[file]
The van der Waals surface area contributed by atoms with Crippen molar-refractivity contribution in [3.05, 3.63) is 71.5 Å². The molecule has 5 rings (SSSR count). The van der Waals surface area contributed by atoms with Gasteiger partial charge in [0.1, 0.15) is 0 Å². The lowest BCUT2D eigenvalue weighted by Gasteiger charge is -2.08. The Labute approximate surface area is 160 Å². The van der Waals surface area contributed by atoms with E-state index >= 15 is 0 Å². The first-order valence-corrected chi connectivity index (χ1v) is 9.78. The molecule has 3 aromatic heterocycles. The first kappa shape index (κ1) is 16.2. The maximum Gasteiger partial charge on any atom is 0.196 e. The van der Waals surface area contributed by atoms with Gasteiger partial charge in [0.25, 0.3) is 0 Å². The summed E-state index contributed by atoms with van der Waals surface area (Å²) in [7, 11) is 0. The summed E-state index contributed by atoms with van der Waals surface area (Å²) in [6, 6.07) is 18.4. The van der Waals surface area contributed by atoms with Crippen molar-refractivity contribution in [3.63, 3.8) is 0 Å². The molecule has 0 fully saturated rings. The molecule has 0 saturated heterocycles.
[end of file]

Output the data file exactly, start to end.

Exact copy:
The van der Waals surface area contributed by atoms with Crippen molar-refractivity contribution in [3.05, 3.63) is 71.5 Å². The molecule has 5 rings (SSSR count). The van der Waals surface area contributed by atoms with Gasteiger partial charge in [0.1, 0.15) is 0 Å². The lowest BCUT2D eigenvalue weighted by Gasteiger charge is -2.08. The Labute approximate surface area is 160 Å². The van der Waals surface area contributed by atoms with E-state index >= 15 is 0 Å². The first-order valence-corrected chi connectivity index (χ1v) is 9.78. The molecule has 3 aromatic heterocycles. The first kappa shape index (κ1) is 16.2. The maximum Gasteiger partial charge on any atom is 0.196 e. The van der Waals surface area contributed by atoms with Gasteiger partial charge in [0.25, 0.3) is 0 Å². The summed E-state index contributed by atoms with van der Waals surface area (Å²) in [7, 11) is 0. The summed E-state index contributed by atoms with van der Waals surface area (Å²) in [6, 6.07) is 18.4. The van der Waals surface area contributed by atoms with Crippen molar-refractivity contribution in [3.63, 3.8) is 0 Å². The molecule has 0 fully saturated rings. The molecule has 0 saturated heterocycles.